The Good Old Days
Vol 27: Memories, Golden Ages, & Goodbyes
The news was horrible this week. Then again, it’s been pretty horrible in all sorts of ways for the past few years now.
Stuff like this often makes us long for the Good Old Days — when things weren’t as complicated, crazy, or catastrophic.
But when were they? Did they ever really exist?
I’ve been really interested in this notion of reminiscing on the Good Old Days for some time now. It seems like something that only applies to us now, but as I’ve read more and more, I’ve realized that we have always felt like this.
"We seem perennially tempted to contrast our tawdry todays with past golden ages. We apparently share this nostalgic predilection with the rest of humanity." — Robert D. Putnam, Bowling Alone
If this has always been true, then the chief question becomes: why?
I may recall an answer.
When you ask yourself what the best time of your life was, what do you think of?
Is it today? Or is it in the past?
Chances are, your answer falls upon your childhood, when you were young, naïve, and possibly a bit oblivious.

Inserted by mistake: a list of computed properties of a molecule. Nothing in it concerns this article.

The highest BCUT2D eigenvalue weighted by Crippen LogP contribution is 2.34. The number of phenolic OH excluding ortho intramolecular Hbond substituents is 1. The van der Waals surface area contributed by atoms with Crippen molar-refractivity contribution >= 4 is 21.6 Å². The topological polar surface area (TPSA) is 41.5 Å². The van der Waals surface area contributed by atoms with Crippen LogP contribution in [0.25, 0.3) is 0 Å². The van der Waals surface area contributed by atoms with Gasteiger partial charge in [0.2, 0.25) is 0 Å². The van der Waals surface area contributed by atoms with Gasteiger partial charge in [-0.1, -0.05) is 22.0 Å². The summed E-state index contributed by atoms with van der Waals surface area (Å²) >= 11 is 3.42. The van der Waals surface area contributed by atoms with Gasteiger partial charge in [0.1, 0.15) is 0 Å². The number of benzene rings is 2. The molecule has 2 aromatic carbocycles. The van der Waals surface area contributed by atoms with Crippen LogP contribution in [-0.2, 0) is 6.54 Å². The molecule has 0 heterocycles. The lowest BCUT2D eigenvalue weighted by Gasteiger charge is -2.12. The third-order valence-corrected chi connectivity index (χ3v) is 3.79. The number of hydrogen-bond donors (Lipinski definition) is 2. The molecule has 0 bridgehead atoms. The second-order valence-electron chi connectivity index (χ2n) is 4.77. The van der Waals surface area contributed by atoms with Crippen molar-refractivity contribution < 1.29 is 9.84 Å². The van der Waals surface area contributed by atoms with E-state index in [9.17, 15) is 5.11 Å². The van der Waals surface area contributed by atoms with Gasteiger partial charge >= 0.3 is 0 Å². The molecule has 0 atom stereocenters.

There are a few reasons: we don’t have many responsibilities as a child. If you were lucky, these are the years when you have no financial, work, or marital commitments. You were left free to be.
I talked about one of the other reasons a bit last week via Type II Fun:
There’s a biological reason why this happens. Our brains do a great job of clouding our recollection of previous pains we’ve suffered. There are probably a lot of valid reasons — but probably the most important is that this is what wills the human race forward. If we remembered all the toils in terrific detail, we wouldn’t want to do it again…
People can’t really remember pain. This is a good thing, since not many women would choose to have more than one child if they did. People will even feel nostalgic about appalling experiences like war, if they happened at certain times of their life, like say when they were under 30.
Now these are broad brush strokes, so this isn’t true of everyone, but generally speaking, we don’t remember much of the bad stuff. And this has been proven psychologically, as Daniel Kahneman outlines in Thinking Fast and Slow.
So we idolize the good stuff, diminish the bad, and we’re left with this idyllic picture of the past. And it’s often colored by our limited understanding of the world from our childhood innocence. And this has happened over and over throughout the ages. It’s another great example of how History Rhymes.
Here’s an excerpt from one of my favorite WSJ articles from last year: